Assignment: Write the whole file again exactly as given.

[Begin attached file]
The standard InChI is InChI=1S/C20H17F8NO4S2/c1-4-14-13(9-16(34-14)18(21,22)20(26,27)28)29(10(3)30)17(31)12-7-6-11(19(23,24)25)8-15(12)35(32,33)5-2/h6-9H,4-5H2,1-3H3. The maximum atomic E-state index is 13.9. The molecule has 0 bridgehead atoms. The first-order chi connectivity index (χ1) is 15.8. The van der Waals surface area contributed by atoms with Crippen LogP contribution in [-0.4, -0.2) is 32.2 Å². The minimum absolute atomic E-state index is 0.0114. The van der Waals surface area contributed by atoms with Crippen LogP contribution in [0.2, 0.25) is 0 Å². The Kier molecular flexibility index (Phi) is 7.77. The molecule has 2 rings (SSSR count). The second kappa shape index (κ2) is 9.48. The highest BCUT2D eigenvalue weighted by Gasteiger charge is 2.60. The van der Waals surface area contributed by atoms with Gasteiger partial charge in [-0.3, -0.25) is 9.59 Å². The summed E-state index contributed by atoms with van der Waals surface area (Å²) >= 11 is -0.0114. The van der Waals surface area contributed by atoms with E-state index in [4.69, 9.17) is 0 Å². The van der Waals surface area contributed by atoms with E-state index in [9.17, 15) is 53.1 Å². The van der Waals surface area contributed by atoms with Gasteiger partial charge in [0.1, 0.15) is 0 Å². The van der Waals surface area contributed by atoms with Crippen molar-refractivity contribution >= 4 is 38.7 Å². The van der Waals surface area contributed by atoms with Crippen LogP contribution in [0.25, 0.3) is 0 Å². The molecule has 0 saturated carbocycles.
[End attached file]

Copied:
The standard InChI is InChI=1S/C20H17F8NO4S2/c1-4-14-13(9-16(34-14)18(21,22)20(26,27)28)29(10(3)30)17(31)12-7-6-11(19(23,24)25)8-15(12)35(32,33)5-2/h6-9H,4-5H2,1-3H3. The maximum atomic E-state index is 13.9. The molecule has 0 bridgehead atoms. The first-order chi connectivity index (χ1) is 15.8. The van der Waals surface area contributed by atoms with Crippen LogP contribution in [-0.4, -0.2) is 32.2 Å². The minimum absolute atomic E-state index is 0.0114. The van der Waals surface area contributed by atoms with Crippen LogP contribution in [0.2, 0.25) is 0 Å². The Kier molecular flexibility index (Phi) is 7.77. The molecule has 2 rings (SSSR count). The second kappa shape index (κ2) is 9.48. The highest BCUT2D eigenvalue weighted by Gasteiger charge is 2.60. The van der Waals surface area contributed by atoms with Gasteiger partial charge in [-0.3, -0.25) is 9.59 Å². The summed E-state index contributed by atoms with van der Waals surface area (Å²) >= 11 is -0.0114. The van der Waals surface area contributed by atoms with E-state index in [4.69, 9.17) is 0 Å². The van der Waals surface area contributed by atoms with E-state index in [9.17, 15) is 53.1 Å². The van der Waals surface area contributed by atoms with Gasteiger partial charge in [0.1, 0.15) is 0 Å². The van der Waals surface area contributed by atoms with Crippen molar-refractivity contribution >= 4 is 38.7 Å². The van der Waals surface area contributed by atoms with Crippen LogP contribution in [0.25, 0.3) is 0 Å². The molecule has 0 saturated carbocycles.